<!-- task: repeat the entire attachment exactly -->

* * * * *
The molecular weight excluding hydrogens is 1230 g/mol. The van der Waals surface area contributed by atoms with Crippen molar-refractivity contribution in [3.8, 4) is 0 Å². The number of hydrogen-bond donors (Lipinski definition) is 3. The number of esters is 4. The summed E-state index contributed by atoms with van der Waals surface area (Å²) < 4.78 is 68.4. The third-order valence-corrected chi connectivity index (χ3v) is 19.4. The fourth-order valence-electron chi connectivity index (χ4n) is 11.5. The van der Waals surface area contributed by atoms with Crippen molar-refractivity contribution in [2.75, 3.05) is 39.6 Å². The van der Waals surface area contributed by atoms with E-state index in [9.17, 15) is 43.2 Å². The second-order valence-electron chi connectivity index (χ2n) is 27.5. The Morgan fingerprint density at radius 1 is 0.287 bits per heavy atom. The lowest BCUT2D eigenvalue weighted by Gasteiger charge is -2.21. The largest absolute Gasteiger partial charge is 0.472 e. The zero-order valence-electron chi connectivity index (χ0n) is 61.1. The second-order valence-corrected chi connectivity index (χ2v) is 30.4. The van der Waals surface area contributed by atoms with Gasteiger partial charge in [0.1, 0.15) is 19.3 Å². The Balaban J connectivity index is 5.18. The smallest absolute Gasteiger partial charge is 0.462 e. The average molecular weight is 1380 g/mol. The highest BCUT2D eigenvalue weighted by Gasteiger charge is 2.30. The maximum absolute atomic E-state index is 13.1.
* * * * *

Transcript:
The molecular weight excluding hydrogens is 1230 g/mol. The van der Waals surface area contributed by atoms with Crippen molar-refractivity contribution in [3.8, 4) is 0 Å². The number of hydrogen-bond donors (Lipinski definition) is 3. The number of esters is 4. The summed E-state index contributed by atoms with van der Waals surface area (Å²) < 4.78 is 68.4. The third-order valence-corrected chi connectivity index (χ3v) is 19.4. The fourth-order valence-electron chi connectivity index (χ4n) is 11.5. The van der Waals surface area contributed by atoms with Crippen molar-refractivity contribution in [2.75, 3.05) is 39.6 Å². The van der Waals surface area contributed by atoms with E-state index in [9.17, 15) is 43.2 Å². The second-order valence-electron chi connectivity index (χ2n) is 27.5. The Morgan fingerprint density at radius 1 is 0.287 bits per heavy atom. The lowest BCUT2D eigenvalue weighted by Gasteiger charge is -2.21. The largest absolute Gasteiger partial charge is 0.472 e. The zero-order valence-electron chi connectivity index (χ0n) is 61.1. The second-order valence-corrected chi connectivity index (χ2v) is 30.4. The van der Waals surface area contributed by atoms with Gasteiger partial charge in [0.1, 0.15) is 19.3 Å². The Balaban J connectivity index is 5.18. The smallest absolute Gasteiger partial charge is 0.462 e. The average molecular weight is 1380 g/mol. The highest BCUT2D eigenvalue weighted by Gasteiger charge is 2.30. The maximum absolute atomic E-state index is 13.1.